Trail Etiquette


As a walker or jogger, have you ever been frightened or startled by a bicyclist on the trail? As a bicyclist, have you ever worried about what that trail user up ahead is going to do or if there will be space on the trail for you to get by? Every one can better enjoy the trail if each of us knows what is expected of ourselves and the other guy on the trail. Here are some basic “rules of the trail” which if followed can increase the safety and pleasure of all trail users.

Walkers, joggers, and riders – All trail users should use the right side of the trail to allow oncoming users and those coming up from behind to pass on your left, just like the rule of the road for automobiles.

Walker and joggers – If you walk or jog side by side with a friend or child, please leave enough of the trail surface open for others to pass you on your left.

Riders – Bicycle riders should ride single file on the right side of the trail.

Passing from behind – Bicycle riders should pass walkers, joggers, and slower riders on the left when the trail is clear of oncoming trail users. Passing bicycle riders should announce their presence and intent to pass with “passing on your left” or similar phrase.

Stopping along the trail – If you stop along the trail to chat or enjoy the view, please move to the side, off of the trail surface. Look both ways before stepping out into the lane of traffic or moving to other side. Do not leave your bicycle parked or lying on the trail surface.

Bridges – When stopping on a bridge to enjoy the view, stay to one side so that the bridge is clear for passage by bicycles and other trail users. Look both ways before stepping out into the lane of traffic or moving to other side. Never park or lay your bicycle on a bridge.

Gates – Do not stop in or block the gate opening. Pass through the gate opening without hesitation and step to the side or move forward so others from behind or oncoming can safely pass through the gate after you. If you stop at the gate to await your companions, stay to the side, away from the gate opening. Never park or lay your bicycle in or near a gate opening.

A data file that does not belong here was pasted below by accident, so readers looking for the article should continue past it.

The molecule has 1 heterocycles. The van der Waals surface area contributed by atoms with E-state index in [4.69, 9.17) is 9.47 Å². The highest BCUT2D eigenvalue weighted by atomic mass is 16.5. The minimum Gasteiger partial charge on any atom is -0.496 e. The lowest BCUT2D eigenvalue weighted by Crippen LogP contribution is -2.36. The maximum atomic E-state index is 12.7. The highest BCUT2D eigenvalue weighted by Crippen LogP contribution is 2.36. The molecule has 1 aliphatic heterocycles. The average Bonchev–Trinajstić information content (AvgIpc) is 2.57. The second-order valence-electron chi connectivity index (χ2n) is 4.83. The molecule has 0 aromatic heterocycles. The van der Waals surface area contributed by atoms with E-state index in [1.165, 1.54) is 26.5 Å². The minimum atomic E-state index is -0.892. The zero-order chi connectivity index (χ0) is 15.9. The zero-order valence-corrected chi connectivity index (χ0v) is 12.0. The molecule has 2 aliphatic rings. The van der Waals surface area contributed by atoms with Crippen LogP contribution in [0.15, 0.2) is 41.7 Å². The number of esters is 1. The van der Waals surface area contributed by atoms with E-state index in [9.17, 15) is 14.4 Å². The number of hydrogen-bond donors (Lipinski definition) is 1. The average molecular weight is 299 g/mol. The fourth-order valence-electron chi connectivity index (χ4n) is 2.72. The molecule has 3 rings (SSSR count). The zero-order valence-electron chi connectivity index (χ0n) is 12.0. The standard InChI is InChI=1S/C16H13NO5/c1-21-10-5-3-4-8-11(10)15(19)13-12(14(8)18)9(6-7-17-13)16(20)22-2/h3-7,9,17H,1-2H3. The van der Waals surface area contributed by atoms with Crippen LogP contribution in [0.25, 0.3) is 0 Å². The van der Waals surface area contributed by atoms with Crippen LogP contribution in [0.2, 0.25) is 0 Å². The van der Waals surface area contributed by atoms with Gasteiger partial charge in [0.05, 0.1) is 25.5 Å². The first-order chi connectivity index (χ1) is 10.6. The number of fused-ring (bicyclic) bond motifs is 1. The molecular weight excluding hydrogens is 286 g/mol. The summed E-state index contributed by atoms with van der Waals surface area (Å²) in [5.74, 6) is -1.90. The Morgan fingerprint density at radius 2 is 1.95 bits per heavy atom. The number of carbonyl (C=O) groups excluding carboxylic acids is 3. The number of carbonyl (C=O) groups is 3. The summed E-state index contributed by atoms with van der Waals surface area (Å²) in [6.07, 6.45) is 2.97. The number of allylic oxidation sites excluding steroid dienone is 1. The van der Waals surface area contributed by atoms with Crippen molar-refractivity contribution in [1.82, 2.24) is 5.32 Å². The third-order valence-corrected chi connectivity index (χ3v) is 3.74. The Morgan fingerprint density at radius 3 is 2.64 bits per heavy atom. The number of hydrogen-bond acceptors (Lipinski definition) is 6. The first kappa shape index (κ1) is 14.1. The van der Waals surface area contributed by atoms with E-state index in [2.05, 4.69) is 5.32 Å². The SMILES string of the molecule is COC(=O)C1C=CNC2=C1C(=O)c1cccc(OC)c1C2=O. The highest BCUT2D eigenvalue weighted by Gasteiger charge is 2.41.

Children – All trail users regardless of age should know and follow the rules of courtesy and safety. Parents and adults are responsible for making sure children know and are reminded of the rules.

Helmets – Wearing a helmet is recommended for all bicycle riders to prevent or reduce the severity of head injury in the event of an accident. Children, 12 years old and under, are required by Pennsylvania state law to wear a helmet while riding on the trail or any other public roadway. Parents are responsible for assuring their children are properly wearing a bicycle helmet.

Dogs – Dogs are required to be on a leash and under the control of the person walking them on the trail. An unleashed dog is unpredictable and is a danger to bicycle riders and itself if it should dart or wander into the path of a bicycle rider. Loose dogs, even the usually most pleasant, can be frightening to children and other trail users.

Horses – Horses are permitted on the trail but are required to be ridden on the side and not on the finished trail surface. Horses should be ridden to the right side of the trail. Bicyclists and trail users should take care to not startle horses along the trail and allow them to travel off of the trail surface.

Dog and horse waste – Deposits of dog and horse waste on the trail surface are very unpleasant. If you bring a dog or a horse on the trail, please clean up after it.

Contributed by Debbie Swettenam, Member Butler Freeport Community Trail Council